In 2011, researchers studied the effects of a 12-week ketogenic diet in 22 people with metabolic syndrome. The diet provided less than 30 grams of carbs per day in the form of nonstarchy vegetables. By the end of the study, participants had lost an average of 32 pounds (14.5 kg). That’s impressive, but what is even more important is that all of them no longer met the criteria for metabolic syndrome due to significant improvements in waist circumference, blood pressure, lipids, and fasting blood sugar.21

Experimental & Clinical Cardiology 2004: Long-term effects of a ketogenic diet in obese patients

In a slightly older, larger study, 83 obese adults followed a ketogenic diet restricted to less than 30 grams of carbs per day. After 24 weeks on the diet, participants had lost 31.5 pounds (14.3 kg), on average. They also achieved a number of health improvements, including lower triglycerides, LDL cholesterol and blood sugar, and higher HDL cholesterol.22

Compliance and intention-to-treat studies

Ideally, all participants follow their assigned diet until the end of the study. However, this rarely, if ever, happens. Noncompliance in diet studies is very common, as is dropping out altogether.23 Traditionally, researchers report results for those who follow the diet they’re instructed to eat and complete the trial. However, this practice can set up overly optimistic expectations for outcomes in real life, where many people find it difficult to stick to a diet.

In order to address this issue, researchers often conduct intention-to-treat (ITT) analyses of RCTs in which they report data for everyone, including those who didn’t follow the diet they were assigned to, dropped out of the study, or otherwise didn’t follow the study protocols.

However, ITT analysis can end up underestimating weight loss and other benefits that occur in people who do follow the dietary advice they’ve been given. In fairness, this applies to both low-carb and low-fat studies — and compliance is roughly equal for both diets.24

We know dietary preferences vary a lot among different people. If a certain diet isn’t a good fit for someone – if it feels hard to stick to or if weight loss is very slow – it’s likely that the person won’t end up following the diet.

Fortunately, low-carb diets are a good fit for many — and this may very well include you.

5. Summary

Let’s briefly review the features and benefits of low-carb diets for weight loss:

  • Delicious, nourishing foods that help you feel full and satisfied while eating less
  • Weight loss at your own pace without consciously restricting calories
  • Freedom from the “food reward” cycle triggered by high-carb foods
  • Potential long-term health benefits

Why not try a low-carb diet on for size? To learn all about how to lose weight on a healthy low-carb diet, read our complete guide.

/ Franziska Spritzler, RD

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21 Unexpected Ways To Eat Fewer Carbs Without Even Noticing

BRETT STEVENS / Getty Images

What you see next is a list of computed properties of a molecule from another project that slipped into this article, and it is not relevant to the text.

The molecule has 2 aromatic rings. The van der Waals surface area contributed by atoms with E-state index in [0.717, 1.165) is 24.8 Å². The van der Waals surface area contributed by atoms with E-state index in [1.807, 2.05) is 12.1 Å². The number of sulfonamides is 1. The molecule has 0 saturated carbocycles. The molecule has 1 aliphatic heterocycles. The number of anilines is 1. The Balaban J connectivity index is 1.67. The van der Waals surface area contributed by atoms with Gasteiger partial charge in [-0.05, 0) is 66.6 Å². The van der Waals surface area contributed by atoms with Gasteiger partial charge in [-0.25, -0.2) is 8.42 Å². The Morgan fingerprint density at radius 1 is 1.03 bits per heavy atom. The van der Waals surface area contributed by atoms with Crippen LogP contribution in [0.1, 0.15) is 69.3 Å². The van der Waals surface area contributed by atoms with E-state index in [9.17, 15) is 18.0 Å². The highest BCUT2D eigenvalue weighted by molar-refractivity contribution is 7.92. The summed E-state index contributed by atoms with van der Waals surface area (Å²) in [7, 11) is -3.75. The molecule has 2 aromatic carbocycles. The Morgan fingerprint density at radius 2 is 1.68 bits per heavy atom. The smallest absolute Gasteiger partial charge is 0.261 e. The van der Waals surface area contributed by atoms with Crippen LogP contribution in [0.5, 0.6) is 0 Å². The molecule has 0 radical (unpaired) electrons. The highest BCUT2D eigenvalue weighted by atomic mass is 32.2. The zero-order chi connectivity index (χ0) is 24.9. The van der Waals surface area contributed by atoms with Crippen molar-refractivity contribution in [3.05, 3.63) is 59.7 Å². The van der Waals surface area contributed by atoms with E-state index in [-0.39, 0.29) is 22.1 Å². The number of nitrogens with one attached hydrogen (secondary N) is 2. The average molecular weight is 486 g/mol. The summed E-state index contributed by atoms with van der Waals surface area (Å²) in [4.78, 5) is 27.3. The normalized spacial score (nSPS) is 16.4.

Healthy carbs are an essential part of a balanced diet. While fiber-rich, unprocessed foods like quinoa and sweet potatoes are much better choices than refined carbohydrates (think: white bread and white rice), it is possible to overdo it with even nutritious grains and starches. Whether you’re trying to lose weight or focus on eating more veggies and proteins, too many carbs can hinder your efforts.

Of course, let’s be clear–even healthy, whole foods like fruits, vegetables, and even some dairy products have carbs, and that’s not a bad thing. They provide your body with energy, and when you’re getting them from nutritious foods, you’re stocking up on vitamins and minerals, too. So you shouldn’t focus on eliminating carbs from your diet, but you can have too much of a good thing (especially when you’re getting them from sources that won’t fill you up or provide nutrients).

But this doesn’t mean you’ve got to ditch all of your favorite foods. “A lot of times when people are cutting back on carbs, that is a big concern—they don’t want to feel deprived,” explains Jenny Beth Kroplin, R.D., L.D.N., C.L.C. By swapping bread, pasta, and other refined carbohydrates with high-fiber veggies and satiating protein, you can make even carb-heavy meals into leaner, more filling choices.

Here are 21 ways you can cut back on carbs without sacrificing, well, anything:

1. Cut back on oatmeal portions by adding savory veggies.

Who says your A.M. oats have to be sweet? “I almost exclusively eat savory oatmeal,” says Jackie Newgent, R.D., culinary nutritionist and author of The All-Natural Diabetes Cookbook. “It’s loaded with vegetables, half the oats. I use whatever’s in season—a couple of days ago I made an asparagus-dill oatmeal. Use water or vegetable broth instead of milk, and then instead of adding fruit, add vegetables. It’s like a risotto, but it’s much easier to cook! You cut the vegetables up so you can add it to the water when you add the oats, which take about five minutes to cook.”